The home of Hardy & Greys, one of the most famous tackle brands in the world, has come under threat for a second time. A bid to build 100 homes on the site occupied by the UK-based company has been refused. But an earlier proposal to develop the land for residential purposes will go to appeal at a public inquiry next month.
The most recent application was rejected at a meeting on Tuesday of the Northumberland County Council’s Strategic Planning Committee. The first proposal was turned down last year. Both bids are believed to be contrary to a neighbourhood plan that favours designation of the Willowburn Trading Estate, in Alnwick, England, as employment land.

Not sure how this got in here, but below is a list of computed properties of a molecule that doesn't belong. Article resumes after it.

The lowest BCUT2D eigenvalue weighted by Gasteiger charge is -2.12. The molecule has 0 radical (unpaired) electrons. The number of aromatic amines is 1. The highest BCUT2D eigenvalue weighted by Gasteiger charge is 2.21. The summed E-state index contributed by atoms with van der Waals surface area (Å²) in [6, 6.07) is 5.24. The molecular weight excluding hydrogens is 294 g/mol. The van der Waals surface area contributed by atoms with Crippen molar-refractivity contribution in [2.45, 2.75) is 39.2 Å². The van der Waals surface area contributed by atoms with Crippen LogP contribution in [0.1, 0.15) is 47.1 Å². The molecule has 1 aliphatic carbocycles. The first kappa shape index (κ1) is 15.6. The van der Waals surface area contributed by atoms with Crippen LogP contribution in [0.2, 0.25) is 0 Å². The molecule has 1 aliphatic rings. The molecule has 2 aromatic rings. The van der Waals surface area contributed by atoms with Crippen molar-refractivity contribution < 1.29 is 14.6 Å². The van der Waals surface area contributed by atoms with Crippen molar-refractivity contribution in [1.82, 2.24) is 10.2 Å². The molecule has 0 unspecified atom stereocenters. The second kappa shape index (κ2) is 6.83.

According to Grant Ottignon-Harris, Pure Fishing’s Managing Director UK, Continental Europe and South Africa, the company signed a five-year lease in 2016, with the option of extending it for a further five years. Pure Fishing has made significant investment in the premises in the last few years, including refurbishment of the retail store and a new showroom. Alnwick has been home to Hardy since the company’s foundation in 1872.
Hardy & Greys has been owned by Pure Fishing since 2013. Pure Fishing’s owner, US-based Newell Brands, recently announced that its multi-brand global fishing business was available for sale. This week it revealed it has agreed to the sale of another of its brands, Rawlings Sporting Goods Company, to Seidler Equity Partners, a private investment firm, for around $395 million.
The sale is part of Newell Brands’ previously announced Accelerated Transformation Plan, which includes the sale of brands and companies deemed surplus to requirements. “This transaction is a pivotal step in our company’s transformation to become a more focused, forward-facing consumer goods company with tremendous opportunities,” said Michael Polk, President and CEO of Newell Brands.